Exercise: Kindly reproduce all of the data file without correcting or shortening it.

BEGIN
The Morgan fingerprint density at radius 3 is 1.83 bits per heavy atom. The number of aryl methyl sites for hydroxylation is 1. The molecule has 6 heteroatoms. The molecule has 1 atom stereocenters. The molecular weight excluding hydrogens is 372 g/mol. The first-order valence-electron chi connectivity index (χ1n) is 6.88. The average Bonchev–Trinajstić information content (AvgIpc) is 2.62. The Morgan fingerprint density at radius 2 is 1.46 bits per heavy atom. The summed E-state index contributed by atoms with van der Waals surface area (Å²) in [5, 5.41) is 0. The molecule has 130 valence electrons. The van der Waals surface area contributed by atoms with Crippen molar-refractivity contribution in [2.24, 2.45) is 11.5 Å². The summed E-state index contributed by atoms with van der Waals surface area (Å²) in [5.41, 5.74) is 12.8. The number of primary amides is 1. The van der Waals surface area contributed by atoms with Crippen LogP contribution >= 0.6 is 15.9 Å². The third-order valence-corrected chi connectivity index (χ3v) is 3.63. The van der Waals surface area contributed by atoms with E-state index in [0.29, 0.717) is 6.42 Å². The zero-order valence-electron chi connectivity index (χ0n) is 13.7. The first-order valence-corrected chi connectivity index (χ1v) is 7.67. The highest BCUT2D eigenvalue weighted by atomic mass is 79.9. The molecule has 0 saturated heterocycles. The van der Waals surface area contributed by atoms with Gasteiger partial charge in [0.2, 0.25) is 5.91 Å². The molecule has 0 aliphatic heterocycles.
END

The Morgan fingerprint density at radius 3 is 1.83 bits per heavy atom. The number of aryl methyl sites for hydroxylation is 1. The molecule has 6 heteroatoms. The molecule has 1 atom stereocenters. The molecular weight excluding hydrogens is 372 g/mol. The first-order valence-electron chi connectivity index (χ1n) is 6.88. The average Bonchev–Trinajstić information content (AvgIpc) is 2.62. The Morgan fingerprint density at radius 2 is 1.46 bits per heavy atom. The summed E-state index contributed by atoms with van der Waals surface area (Å²) in [5, 5.41) is 0. The molecule has 130 valence electrons. The van der Waals surface area contributed by atoms with Crippen molar-refractivity contribution in [2.24, 2.45) is 11.5 Å². The summed E-state index contributed by atoms with van der Waals surface area (Å²) in [5.41, 5.74) is 12.8. The number of primary amides is 1. The van der Waals surface area contributed by atoms with Crippen LogP contribution >= 0.6 is 15.9 Å². The third-order valence-corrected chi connectivity index (χ3v) is 3.63. The van der Waals surface area contributed by atoms with E-state index in [0.29, 0.717) is 6.42 Å². The zero-order valence-electron chi connectivity index (χ0n) is 13.7. The first-order valence-corrected chi connectivity index (χ1v) is 7.67. The highest BCUT2D eigenvalue weighted by atomic mass is 79.9. The molecule has 0 saturated heterocycles. The van der Waals surface area contributed by atoms with Gasteiger partial charge in [0.2, 0.25) is 5.91 Å². The molecule has 0 aliphatic heterocycles.